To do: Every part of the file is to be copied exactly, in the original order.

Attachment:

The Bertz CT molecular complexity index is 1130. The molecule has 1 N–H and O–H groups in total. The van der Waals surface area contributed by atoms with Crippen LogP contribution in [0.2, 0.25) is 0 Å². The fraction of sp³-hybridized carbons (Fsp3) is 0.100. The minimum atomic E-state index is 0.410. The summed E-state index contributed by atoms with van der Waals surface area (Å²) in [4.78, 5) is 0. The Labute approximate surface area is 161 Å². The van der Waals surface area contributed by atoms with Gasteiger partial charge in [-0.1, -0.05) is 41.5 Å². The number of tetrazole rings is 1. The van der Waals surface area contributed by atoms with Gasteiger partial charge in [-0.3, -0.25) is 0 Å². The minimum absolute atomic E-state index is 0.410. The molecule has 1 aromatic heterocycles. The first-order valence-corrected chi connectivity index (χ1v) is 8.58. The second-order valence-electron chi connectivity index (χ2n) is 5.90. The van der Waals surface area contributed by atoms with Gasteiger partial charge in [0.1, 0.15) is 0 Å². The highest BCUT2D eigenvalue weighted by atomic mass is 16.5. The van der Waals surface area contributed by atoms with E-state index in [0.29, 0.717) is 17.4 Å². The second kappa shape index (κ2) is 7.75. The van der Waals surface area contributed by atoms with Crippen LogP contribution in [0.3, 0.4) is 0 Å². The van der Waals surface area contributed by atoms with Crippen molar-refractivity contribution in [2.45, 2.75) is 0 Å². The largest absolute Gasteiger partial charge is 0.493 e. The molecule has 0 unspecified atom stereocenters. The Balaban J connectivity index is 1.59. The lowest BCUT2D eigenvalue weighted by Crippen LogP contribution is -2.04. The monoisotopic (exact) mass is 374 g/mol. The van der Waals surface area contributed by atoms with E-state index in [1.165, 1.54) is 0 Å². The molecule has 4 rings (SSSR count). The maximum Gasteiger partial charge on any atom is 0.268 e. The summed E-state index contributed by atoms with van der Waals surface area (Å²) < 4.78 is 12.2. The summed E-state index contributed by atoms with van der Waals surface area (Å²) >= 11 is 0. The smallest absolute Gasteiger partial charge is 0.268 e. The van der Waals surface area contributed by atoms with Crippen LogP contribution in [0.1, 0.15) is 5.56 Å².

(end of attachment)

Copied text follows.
The Bertz CT molecular complexity index is 1130. The molecule has 1 N–H and O–H groups in total. The van der Waals surface area contributed by atoms with Crippen LogP contribution in [0.2, 0.25) is 0 Å². The fraction of sp³-hybridized carbons (Fsp3) is 0.100. The minimum atomic E-state index is 0.410. The summed E-state index contributed by atoms with van der Waals surface area (Å²) in [4.78, 5) is 0. The Labute approximate surface area is 161 Å². The van der Waals surface area contributed by atoms with Gasteiger partial charge in [-0.1, -0.05) is 41.5 Å². The number of tetrazole rings is 1. The van der Waals surface area contributed by atoms with Gasteiger partial charge in [-0.3, -0.25) is 0 Å². The minimum absolute atomic E-state index is 0.410. The molecule has 1 aromatic heterocycles. The first-order valence-corrected chi connectivity index (χ1v) is 8.58. The second-order valence-electron chi connectivity index (χ2n) is 5.90. The van der Waals surface area contributed by atoms with Gasteiger partial charge in [0.1, 0.15) is 0 Å². The highest BCUT2D eigenvalue weighted by atomic mass is 16.5. The van der Waals surface area contributed by atoms with E-state index in [0.29, 0.717) is 17.4 Å². The second kappa shape index (κ2) is 7.75. The van der Waals surface area contributed by atoms with Crippen LogP contribution in [0.3, 0.4) is 0 Å². The van der Waals surface area contributed by atoms with Crippen molar-refractivity contribution in [2.45, 2.75) is 0 Å². The largest absolute Gasteiger partial charge is 0.493 e. The molecule has 0 unspecified atom stereocenters. The Balaban J connectivity index is 1.59. The lowest BCUT2D eigenvalue weighted by Crippen LogP contribution is -2.04. The monoisotopic (exact) mass is 374 g/mol. The van der Waals surface area contributed by atoms with E-state index in [1.165, 1.54) is 0 Å². The molecule has 4 rings (SSSR count). The maximum Gasteiger partial charge on any atom is 0.268 e. The summed E-state index contributed by atoms with van der Waals surface area (Å²) < 4.78 is 12.2. The summed E-state index contributed by atoms with van der Waals surface area (Å²) >= 11 is 0. The smallest absolute Gasteiger partial charge is 0.268 e. The van der Waals surface area contributed by atoms with Crippen LogP contribution in [0.1, 0.15) is 5.56 Å².